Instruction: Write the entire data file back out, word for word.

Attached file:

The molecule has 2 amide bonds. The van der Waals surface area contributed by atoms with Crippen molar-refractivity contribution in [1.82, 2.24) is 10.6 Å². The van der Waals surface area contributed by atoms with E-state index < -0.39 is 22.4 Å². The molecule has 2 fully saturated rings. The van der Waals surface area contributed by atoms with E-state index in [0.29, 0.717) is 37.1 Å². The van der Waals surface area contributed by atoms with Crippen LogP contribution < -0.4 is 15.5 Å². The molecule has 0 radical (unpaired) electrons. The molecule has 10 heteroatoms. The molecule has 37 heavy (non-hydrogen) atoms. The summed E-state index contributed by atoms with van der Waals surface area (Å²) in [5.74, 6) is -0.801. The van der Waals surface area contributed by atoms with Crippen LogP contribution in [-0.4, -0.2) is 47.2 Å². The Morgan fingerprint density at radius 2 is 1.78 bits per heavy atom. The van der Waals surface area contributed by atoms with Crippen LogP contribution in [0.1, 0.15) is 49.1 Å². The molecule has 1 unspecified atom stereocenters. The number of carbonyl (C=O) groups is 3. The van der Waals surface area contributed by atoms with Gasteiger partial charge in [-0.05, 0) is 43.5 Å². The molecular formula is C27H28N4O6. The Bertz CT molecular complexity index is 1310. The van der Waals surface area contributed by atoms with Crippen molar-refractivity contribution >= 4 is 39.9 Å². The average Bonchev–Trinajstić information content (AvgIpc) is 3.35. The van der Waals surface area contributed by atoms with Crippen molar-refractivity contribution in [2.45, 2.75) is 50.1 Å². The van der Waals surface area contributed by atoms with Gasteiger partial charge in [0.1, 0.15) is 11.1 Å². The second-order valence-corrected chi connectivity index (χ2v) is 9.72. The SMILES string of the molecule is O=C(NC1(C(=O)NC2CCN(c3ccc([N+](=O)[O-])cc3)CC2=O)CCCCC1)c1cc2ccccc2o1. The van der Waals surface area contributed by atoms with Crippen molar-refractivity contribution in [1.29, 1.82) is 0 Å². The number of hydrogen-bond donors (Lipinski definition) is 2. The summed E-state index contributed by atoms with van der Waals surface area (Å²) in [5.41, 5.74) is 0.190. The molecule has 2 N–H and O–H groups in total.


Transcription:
The molecule has 2 amide bonds. The van der Waals surface area contributed by atoms with Crippen molar-refractivity contribution in [1.82, 2.24) is 10.6 Å². The van der Waals surface area contributed by atoms with E-state index < -0.39 is 22.4 Å². The molecule has 2 fully saturated rings. The van der Waals surface area contributed by atoms with E-state index in [0.29, 0.717) is 37.1 Å². The van der Waals surface area contributed by atoms with Crippen LogP contribution < -0.4 is 15.5 Å². The molecule has 0 radical (unpaired) electrons. The molecule has 10 heteroatoms. The molecule has 37 heavy (non-hydrogen) atoms. The summed E-state index contributed by atoms with van der Waals surface area (Å²) in [5.74, 6) is -0.801. The van der Waals surface area contributed by atoms with Crippen LogP contribution in [-0.4, -0.2) is 47.2 Å². The Morgan fingerprint density at radius 2 is 1.78 bits per heavy atom. The van der Waals surface area contributed by atoms with Crippen LogP contribution in [0.1, 0.15) is 49.1 Å². The molecule has 1 unspecified atom stereocenters. The number of carbonyl (C=O) groups is 3. The van der Waals surface area contributed by atoms with Gasteiger partial charge in [-0.05, 0) is 43.5 Å². The molecular formula is C27H28N4O6. The Bertz CT molecular complexity index is 1310. The van der Waals surface area contributed by atoms with Crippen molar-refractivity contribution >= 4 is 39.9 Å². The average Bonchev–Trinajstić information content (AvgIpc) is 3.35. The van der Waals surface area contributed by atoms with Crippen molar-refractivity contribution in [2.45, 2.75) is 50.1 Å². The van der Waals surface area contributed by atoms with Gasteiger partial charge in [0.1, 0.15) is 11.1 Å². The second-order valence-corrected chi connectivity index (χ2v) is 9.72. The SMILES string of the molecule is O=C(NC1(C(=O)NC2CCN(c3ccc([N+](=O)[O-])cc3)CC2=O)CCCCC1)c1cc2ccccc2o1. The van der Waals surface area contributed by atoms with Crippen molar-refractivity contribution in [1.29, 1.82) is 0 Å². The number of hydrogen-bond donors (Lipinski definition) is 2. The summed E-state index contributed by atoms with van der Waals surface area (Å²) in [5.41, 5.74) is 0.190. The molecule has 2 N–H and O–H groups in total.